Article activity feed

  1. Our take

    In this preprint study, which has not yet been peer-reviewed, researchers found a relatively low number of in-school transmissions and low secondary attack rate (2.9%) among 70 public K-12 schools in Massachusetts during 2020-2021, prior to the emergence of the delta variant. By using standardized and detailed contact tracing methods in a large number of schools, the study provided important information about in-school exposures. However, there are significant concerns regarding the generalizability of the study, including which interventions were used in the school studied and if the results would hold in the context of potentially more transmissible variants.

    Study design

    prospective-cohort

    Study population and setting

    The study objective was to characterize the secondary attack rate of SARS-CoV-2 in Massachusetts schools and identify risk factors of in-school transmission during the 2020-2021 academic school year. A convenience sample of 25 public K-12 school districts in Massachusetts were invited to participate, of which 8 districts participated and contributed data on 70 schools and >33,000 enrolled students. Each school received a standardized spreadsheet to report de-identified information on SARS-CoV-2 cases and their in-school contacts, including their role in school (e.g., student/staff), case identification method (e.g., asymptomatic or symptomatic testing), location of exposure, mask use during exposure, and number of in-school close contacts. In the primary analysis, the in-school secondary attack rate was calculated as the proportion of in-school contacts that tested positive for SARS-CoV-2 among those that were tested.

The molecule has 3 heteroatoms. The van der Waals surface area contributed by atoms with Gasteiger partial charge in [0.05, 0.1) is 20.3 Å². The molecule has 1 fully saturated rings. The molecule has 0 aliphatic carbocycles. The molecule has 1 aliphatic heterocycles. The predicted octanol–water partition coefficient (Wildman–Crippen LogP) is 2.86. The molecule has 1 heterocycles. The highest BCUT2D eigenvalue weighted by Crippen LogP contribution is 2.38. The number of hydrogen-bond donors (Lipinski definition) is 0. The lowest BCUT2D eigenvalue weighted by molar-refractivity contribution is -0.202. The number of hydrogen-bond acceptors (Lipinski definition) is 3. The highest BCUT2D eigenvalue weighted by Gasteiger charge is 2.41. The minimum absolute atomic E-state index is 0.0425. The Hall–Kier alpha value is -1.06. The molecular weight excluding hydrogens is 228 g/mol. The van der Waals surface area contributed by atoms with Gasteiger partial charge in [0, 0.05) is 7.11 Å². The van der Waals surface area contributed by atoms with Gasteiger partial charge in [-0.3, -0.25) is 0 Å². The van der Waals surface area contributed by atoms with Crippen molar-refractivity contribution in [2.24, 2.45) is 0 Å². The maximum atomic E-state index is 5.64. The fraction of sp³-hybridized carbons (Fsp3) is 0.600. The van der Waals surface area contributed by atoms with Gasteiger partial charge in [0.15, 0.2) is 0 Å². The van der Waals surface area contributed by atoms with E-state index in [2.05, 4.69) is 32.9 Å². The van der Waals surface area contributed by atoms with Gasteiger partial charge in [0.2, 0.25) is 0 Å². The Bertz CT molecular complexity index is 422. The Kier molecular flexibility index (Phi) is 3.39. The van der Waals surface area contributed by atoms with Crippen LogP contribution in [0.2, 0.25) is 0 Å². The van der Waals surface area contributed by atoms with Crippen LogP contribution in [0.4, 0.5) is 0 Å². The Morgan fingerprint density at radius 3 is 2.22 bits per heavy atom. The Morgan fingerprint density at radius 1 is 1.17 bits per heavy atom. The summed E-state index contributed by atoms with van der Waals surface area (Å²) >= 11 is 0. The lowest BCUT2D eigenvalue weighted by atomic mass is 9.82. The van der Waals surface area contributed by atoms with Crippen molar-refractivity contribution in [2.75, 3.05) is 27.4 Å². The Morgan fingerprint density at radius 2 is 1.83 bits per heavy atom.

Summary of main findings

    There were 436 index cases identified with a total of 1,771 school-based contacts. Most school-based contacts were tested for SARS-CoV-2 (n=1327 [75%]), of which 2.9% (39/1327) were positive for SARS-CoV-2. Twenty-nine of the 39 school-based contacts that tested positive for SARS-CoV-2 were considered to reflect possible or probable in-school transmissions, resulting in an in-school secondary attack rate of 2.2% (29/1327). There was evidence of staff-to-staff (n=6), staff-to-student (n=7), student-to-staff (n=3), and student-to-student (n=13) transmissions. A greater in-school secondary attack rate was associated with the index case being a staff member (vs. student), the index case being identified via in-school contact tracing (vs. asymptomatic screening), and when the exposure occurred during lunch (vs. elsewhere). All of the in-school transmission events identified during lunch were among staff. In addition, the in-school secondary attack rate was 7 times higher if both the index case and secondary contact were unmasked as compared to when both individuals were masked. The in-school secondary attack rate did not vary by grade level of the index case or contact.